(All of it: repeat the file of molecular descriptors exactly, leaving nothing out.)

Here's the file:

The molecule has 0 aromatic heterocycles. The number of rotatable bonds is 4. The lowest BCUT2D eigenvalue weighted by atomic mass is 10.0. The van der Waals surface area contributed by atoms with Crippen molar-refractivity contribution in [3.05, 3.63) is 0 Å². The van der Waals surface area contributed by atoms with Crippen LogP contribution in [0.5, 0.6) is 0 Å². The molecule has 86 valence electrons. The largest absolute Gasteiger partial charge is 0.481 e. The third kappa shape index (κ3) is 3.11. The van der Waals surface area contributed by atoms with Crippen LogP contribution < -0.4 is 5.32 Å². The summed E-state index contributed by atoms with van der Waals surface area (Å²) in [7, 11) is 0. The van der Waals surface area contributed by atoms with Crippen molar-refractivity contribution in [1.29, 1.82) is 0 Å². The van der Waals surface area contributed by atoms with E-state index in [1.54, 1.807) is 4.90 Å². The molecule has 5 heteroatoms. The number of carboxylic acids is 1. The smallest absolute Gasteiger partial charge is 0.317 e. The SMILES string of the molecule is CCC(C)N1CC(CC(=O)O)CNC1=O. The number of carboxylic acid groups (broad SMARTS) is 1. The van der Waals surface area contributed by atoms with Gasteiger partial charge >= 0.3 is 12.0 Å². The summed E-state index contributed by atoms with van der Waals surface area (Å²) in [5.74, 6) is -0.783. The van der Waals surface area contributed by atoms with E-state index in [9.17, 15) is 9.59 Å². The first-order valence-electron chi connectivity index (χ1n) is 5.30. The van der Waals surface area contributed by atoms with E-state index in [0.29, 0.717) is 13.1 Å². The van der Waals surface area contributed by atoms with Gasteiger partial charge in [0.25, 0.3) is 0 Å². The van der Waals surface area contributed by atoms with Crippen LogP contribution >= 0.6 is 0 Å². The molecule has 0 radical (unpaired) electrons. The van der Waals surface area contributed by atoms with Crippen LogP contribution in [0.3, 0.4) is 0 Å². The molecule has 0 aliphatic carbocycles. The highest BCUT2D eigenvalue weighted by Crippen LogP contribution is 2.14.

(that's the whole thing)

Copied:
The molecule has 0 aromatic heterocycles. The number of rotatable bonds is 4. The lowest BCUT2D eigenvalue weighted by atomic mass is 10.0. The van der Waals surface area contributed by atoms with Crippen molar-refractivity contribution in [3.05, 3.63) is 0 Å². The van der Waals surface area contributed by atoms with Crippen LogP contribution in [0.5, 0.6) is 0 Å². The molecule has 86 valence electrons. The largest absolute Gasteiger partial charge is 0.481 e. The third kappa shape index (κ3) is 3.11. The van der Waals surface area contributed by atoms with Crippen LogP contribution < -0.4 is 5.32 Å². The summed E-state index contributed by atoms with van der Waals surface area (Å²) in [7, 11) is 0. The van der Waals surface area contributed by atoms with Crippen molar-refractivity contribution in [1.29, 1.82) is 0 Å². The van der Waals surface area contributed by atoms with E-state index in [1.54, 1.807) is 4.90 Å². The molecule has 5 heteroatoms. The number of carboxylic acids is 1. The smallest absolute Gasteiger partial charge is 0.317 e. The SMILES string of the molecule is CCC(C)N1CC(CC(=O)O)CNC1=O. The number of carboxylic acid groups (broad SMARTS) is 1. The van der Waals surface area contributed by atoms with Gasteiger partial charge >= 0.3 is 12.0 Å². The summed E-state index contributed by atoms with van der Waals surface area (Å²) in [5.74, 6) is -0.783. The van der Waals surface area contributed by atoms with E-state index in [9.17, 15) is 9.59 Å². The first-order valence-electron chi connectivity index (χ1n) is 5.30. The van der Waals surface area contributed by atoms with E-state index in [0.29, 0.717) is 13.1 Å². The van der Waals surface area contributed by atoms with Gasteiger partial charge in [0.25, 0.3) is 0 Å². The van der Waals surface area contributed by atoms with Crippen LogP contribution >= 0.6 is 0 Å². The molecule has 0 radical (unpaired) electrons. The van der Waals surface area contributed by atoms with Crippen LogP contribution in [0.3, 0.4) is 0 Å². The molecule has 0 aliphatic carbocycles. The highest BCUT2D eigenvalue weighted by Crippen LogP contribution is 2.14.